All the results from this project will be disseminated to the medical and scientific communities, related professionals and the lay public through the scientific media, conferences, press releases and patient support bodies, such as through the Department of Information and Education at the National Society for Epilepsy, an integral part of the working practices of the applicants.

Technical Summary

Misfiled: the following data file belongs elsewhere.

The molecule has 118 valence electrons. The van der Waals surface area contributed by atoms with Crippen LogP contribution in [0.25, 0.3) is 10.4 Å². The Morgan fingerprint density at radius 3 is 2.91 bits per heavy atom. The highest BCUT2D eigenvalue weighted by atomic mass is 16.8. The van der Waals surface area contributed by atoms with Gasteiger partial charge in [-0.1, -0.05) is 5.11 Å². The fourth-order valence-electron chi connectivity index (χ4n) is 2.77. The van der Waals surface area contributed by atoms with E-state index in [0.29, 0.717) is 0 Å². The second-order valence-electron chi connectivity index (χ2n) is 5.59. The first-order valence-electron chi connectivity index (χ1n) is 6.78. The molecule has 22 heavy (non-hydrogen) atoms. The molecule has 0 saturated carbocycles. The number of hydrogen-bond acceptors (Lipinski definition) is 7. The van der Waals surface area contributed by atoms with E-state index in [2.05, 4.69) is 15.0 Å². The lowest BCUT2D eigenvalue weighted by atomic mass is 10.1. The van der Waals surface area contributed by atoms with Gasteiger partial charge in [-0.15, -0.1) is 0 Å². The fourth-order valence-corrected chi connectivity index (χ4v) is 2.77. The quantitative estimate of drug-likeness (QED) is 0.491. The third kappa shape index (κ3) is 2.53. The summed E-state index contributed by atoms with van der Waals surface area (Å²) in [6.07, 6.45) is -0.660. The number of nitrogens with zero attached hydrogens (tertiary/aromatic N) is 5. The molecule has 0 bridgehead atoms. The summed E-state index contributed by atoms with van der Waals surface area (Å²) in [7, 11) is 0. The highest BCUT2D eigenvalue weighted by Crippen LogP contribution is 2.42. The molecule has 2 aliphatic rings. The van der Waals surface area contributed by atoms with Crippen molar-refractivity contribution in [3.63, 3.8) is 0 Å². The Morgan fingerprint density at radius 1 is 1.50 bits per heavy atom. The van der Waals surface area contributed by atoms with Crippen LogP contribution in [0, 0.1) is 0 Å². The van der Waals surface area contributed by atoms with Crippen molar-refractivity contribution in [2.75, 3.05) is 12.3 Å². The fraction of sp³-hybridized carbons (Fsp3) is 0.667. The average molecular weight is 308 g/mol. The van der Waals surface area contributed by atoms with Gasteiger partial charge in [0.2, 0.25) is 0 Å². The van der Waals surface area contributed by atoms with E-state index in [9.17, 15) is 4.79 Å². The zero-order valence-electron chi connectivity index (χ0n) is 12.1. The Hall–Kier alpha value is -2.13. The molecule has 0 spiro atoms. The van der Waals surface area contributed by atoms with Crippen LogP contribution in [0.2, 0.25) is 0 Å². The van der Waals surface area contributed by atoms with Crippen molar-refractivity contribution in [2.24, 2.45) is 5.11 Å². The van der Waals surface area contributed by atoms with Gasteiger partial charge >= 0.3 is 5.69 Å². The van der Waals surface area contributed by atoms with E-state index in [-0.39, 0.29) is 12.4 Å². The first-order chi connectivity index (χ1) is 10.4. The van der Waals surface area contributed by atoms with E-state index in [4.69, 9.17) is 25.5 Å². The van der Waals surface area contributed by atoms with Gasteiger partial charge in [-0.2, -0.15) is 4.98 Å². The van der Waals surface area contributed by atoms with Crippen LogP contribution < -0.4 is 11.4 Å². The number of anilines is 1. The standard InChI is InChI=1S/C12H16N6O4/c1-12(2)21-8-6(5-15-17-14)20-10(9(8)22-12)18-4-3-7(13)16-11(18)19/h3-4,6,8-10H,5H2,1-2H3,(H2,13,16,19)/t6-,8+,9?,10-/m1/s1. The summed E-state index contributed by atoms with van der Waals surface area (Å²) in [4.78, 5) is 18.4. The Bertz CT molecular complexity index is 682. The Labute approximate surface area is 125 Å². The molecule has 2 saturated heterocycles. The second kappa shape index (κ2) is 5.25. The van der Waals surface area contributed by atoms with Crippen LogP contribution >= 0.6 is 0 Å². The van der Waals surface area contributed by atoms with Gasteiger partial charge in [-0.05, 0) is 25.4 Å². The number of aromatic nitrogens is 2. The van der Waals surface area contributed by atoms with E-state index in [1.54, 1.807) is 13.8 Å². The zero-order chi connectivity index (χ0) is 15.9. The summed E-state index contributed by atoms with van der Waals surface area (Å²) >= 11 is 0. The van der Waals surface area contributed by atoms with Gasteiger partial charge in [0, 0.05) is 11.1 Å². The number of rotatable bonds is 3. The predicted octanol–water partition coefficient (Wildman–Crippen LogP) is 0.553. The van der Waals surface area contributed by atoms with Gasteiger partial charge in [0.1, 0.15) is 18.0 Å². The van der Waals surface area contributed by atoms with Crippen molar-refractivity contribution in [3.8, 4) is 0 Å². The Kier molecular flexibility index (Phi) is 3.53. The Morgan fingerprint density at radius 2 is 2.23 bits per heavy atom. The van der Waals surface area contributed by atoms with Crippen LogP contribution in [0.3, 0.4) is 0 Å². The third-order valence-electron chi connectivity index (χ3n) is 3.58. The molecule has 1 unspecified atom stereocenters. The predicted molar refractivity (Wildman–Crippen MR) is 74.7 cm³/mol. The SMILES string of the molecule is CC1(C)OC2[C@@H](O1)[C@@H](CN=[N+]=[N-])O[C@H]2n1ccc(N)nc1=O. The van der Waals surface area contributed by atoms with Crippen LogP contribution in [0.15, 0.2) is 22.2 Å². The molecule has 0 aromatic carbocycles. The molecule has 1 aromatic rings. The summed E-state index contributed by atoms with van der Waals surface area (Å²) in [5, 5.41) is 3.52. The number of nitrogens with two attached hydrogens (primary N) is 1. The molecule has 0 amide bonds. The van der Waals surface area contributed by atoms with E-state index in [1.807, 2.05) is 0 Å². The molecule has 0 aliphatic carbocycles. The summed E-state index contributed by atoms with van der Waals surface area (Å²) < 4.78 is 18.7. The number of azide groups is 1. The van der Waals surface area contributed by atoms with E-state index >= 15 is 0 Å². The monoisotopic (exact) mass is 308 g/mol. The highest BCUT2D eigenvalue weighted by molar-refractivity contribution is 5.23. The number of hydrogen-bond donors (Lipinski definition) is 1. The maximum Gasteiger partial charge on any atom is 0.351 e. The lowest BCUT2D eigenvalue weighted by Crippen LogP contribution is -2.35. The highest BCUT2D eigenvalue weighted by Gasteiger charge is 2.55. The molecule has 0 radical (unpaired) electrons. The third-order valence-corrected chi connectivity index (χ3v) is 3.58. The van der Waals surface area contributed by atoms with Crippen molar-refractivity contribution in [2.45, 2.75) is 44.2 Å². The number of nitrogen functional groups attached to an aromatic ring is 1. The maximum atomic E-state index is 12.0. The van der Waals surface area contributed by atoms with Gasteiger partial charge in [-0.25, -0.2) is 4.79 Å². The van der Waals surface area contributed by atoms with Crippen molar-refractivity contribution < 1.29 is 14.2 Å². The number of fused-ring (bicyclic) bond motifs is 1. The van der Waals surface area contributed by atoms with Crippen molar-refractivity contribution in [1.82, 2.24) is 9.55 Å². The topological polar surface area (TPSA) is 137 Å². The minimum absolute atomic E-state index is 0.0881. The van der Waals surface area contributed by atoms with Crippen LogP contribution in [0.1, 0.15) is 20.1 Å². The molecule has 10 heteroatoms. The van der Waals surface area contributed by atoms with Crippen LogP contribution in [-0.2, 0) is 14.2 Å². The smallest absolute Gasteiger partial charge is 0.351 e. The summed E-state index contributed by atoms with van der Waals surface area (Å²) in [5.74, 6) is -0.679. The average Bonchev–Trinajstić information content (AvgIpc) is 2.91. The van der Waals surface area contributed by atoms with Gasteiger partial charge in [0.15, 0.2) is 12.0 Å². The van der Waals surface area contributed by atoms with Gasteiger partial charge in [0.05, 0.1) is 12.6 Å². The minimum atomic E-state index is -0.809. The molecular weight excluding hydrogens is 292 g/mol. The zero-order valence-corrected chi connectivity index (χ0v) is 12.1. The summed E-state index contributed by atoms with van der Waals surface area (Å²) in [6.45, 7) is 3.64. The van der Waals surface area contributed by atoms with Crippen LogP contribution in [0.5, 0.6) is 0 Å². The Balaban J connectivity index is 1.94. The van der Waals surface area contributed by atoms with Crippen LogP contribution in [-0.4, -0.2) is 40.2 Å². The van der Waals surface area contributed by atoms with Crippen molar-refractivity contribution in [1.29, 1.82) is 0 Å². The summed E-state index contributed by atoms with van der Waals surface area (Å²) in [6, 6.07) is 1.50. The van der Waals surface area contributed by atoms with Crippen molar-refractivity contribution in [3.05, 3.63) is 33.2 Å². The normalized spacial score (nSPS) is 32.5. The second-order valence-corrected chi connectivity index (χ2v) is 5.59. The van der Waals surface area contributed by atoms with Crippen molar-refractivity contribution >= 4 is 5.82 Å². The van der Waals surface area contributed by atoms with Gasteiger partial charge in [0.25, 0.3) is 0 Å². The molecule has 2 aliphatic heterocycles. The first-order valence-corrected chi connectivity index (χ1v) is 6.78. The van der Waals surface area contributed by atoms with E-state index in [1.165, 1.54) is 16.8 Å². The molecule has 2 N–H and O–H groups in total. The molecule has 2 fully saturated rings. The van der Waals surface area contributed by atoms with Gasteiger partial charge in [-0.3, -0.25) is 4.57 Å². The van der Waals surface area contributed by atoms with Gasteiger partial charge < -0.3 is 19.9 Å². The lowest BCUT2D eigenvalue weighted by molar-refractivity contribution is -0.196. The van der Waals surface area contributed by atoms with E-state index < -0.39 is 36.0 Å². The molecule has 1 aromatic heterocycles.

Epilepsy is an important condition: it affects 300,000 people in the UK, is associated with increased mortality and morbidity for patients, and costs the UK over #500 million/year. Significant problems plague epilepsy management: drug treatment is ineffective in 30% of patients, and an understanding of disease susceptibility is lacking, making prevention impossible. Heterogeneity in aspects of epilepsy suggests common genetic variation may contribute to disease susceptibility and treatment response. In large cohort studies, we showed genetic susceptibility to resistance to drug treatment (gene: ABCB1) and susceptibility to epilepsy with a history of febrile seizures (gene: SCN1A). The objectives of the proposed research are: (1) to identify genetic variants associated with susceptibility to, and drug response in, epilepsy using haplotype mapping on a large set of selected candidate genes; (2) to undertake directed genetic and clinical follow-up of our previous findings in one paradigmatic gene (SCN1A), and similar follow-up for other associations detected in this project. Large patient resources will be marshalled (we already have ~1,200 DNA samples): detailed phenotypic data will be collected for all patients on a bespoke interrogable secure database. Candidate genes will be carefully selected based on data from Mendelian epilepsies and pathophysiological considerations. Haplotype mapping (using HapMap, industrial collaborators and resequencing gene data) for these selected genes, will be undertaken in 2,000 well-characterised patients with epilepsy and 2,000 controls on a Taqman platform supported by the cooperative core. Statistical methods for choice of tagging single nucleotide polymorphisms and population genetic analyses will be applied, and genomic control for stratification (as in our ABCB1 work) will be employed. Gene interactions will be investigated. We will attempt to replicate identified associations in a second independent patient cohort. The general paradigm has already been undertaken for SCN1A in epilepsy and has identified an association between certain tagging SNPs and epilepsy with a history of febrile seizures. In this proposal, we will also follow these findings up for SCN1A, with directed genetic work to identify candidate causal variants, and clinical work to identify the time of action of such variants in the natural history of epilepsy and febrile seizures. Our SCN1A results show that genetic susceptibility can cut across current classifications, and could potentially identify at an early stage genetically at-risk individuals in whom targeted intervention could lead to prevention of the development of epilepsy. This is the long-term potential of the proposed research, to improve treatment and facilitate prevention.